Samsung wants a share of the Raspberry Pi's pie

Artik 10

Mini-computers of one form or another are becoming increasingly popular, including USB stick PCs and tiny computer boards, and Samsung is about to unleash a new device that falls into the latter category.

The Artik 10 will be available to purchase online next month, Samsung has just announced (as spotted by PC World), and it's designed for Internet of Things (IoT) applications, particularly those requiring demanding video encoding or playback, and is another rival to the freshly baked Raspberry Pi 3.

Samsung's board has an eight-core processor (ARM Cortex A15 quad-core at 1.5GHz plus A7 quad-core at 1.3GHz), albeit a 32-bit CPU rather than 64-bit as seen on the Pi 3. The Artik has a Mali T628 MP6 GPU and 2GB LPDDR3 system RAM along with 16GB eMMC storage. It's capable of displaying 1080p video at up to 120 frames per second.

Wireless connectivity includes Bluetooth, Zigbee and 802.11ac Wi-Fi, plus you get three USB ports (including one USB 3.0).

Bank-level security

On the security front, there's a hardware embedded Security Element that works with ARM TrustZone and Trustonic's Trusted Execution Environment and according to Samsung this provides 'bank-level' security end-to-end.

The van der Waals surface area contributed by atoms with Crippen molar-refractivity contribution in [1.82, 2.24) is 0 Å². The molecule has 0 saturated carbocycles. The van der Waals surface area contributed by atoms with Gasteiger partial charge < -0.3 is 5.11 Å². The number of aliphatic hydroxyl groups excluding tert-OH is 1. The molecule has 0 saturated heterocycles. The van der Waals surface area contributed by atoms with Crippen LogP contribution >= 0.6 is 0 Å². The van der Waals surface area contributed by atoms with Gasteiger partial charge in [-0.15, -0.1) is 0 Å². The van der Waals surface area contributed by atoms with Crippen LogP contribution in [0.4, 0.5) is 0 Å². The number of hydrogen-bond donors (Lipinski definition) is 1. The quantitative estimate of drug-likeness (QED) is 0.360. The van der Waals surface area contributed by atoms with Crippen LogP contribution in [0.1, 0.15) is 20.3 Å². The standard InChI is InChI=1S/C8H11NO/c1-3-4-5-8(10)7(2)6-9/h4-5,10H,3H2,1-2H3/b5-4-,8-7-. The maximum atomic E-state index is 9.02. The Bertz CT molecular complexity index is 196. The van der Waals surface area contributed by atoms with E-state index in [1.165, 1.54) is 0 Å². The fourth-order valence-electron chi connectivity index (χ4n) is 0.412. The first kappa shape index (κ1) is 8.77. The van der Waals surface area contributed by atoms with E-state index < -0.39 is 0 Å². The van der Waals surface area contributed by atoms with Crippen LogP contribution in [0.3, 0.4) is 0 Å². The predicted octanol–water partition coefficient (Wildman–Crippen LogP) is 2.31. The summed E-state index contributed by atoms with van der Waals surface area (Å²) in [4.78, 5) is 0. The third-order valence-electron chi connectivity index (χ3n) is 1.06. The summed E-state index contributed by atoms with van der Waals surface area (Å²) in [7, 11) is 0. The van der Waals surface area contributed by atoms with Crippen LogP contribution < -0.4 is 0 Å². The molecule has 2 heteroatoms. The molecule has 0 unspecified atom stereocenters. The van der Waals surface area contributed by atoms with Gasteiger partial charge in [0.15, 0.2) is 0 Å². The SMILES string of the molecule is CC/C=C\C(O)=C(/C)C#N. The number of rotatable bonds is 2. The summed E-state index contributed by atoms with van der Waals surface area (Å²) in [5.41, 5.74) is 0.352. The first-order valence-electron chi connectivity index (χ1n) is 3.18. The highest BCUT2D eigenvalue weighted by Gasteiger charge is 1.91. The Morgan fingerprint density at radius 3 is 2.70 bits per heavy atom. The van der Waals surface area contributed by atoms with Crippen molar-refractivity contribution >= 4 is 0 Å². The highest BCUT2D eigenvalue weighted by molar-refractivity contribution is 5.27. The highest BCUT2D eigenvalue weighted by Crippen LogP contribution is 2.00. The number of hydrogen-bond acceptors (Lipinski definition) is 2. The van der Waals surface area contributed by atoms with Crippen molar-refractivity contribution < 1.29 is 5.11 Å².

Finally, in terms of size, the board's dimensions are 39 x 29 x 3.5mm.

Samsung notes: "The scalable processing power of the Artik 10 makes it ideally suited for video and image processing tasks like autonomous vehicle navigation, intensive 3D graphics or large immersive displays.

"Alternatively, the small size of the Artik 10 enables servicing application domains with a high local computation requirement, like model-based robotic control, virtual reality or image processing."

Unfortunately there is no news on pricing yet, but as PC World reports, it could well be a bit more expensive than the Raspberry Pi 3 which runs to $35 (it's around £28-£30 in the UK).

As we demonstrate in the video below, it's perfectly possible to use a Pi 3 as a replacement for your desktop PC, as long as you can cope with rather sluggish performance with certain tasks. And the same will of course likely be true of the Artik 10.

Darren is a freelancer writing news and features for TechRadar (and occasionally T3) across a broad range of computing topics including CPUs, GPUs, various other hardware, VPNs, antivirus and more. He has written about tech for the best part of three decades, and writes books in his spare time (his debut novel - 'I Know What You Did Last Supper' - was published by Hachette UK in 2013).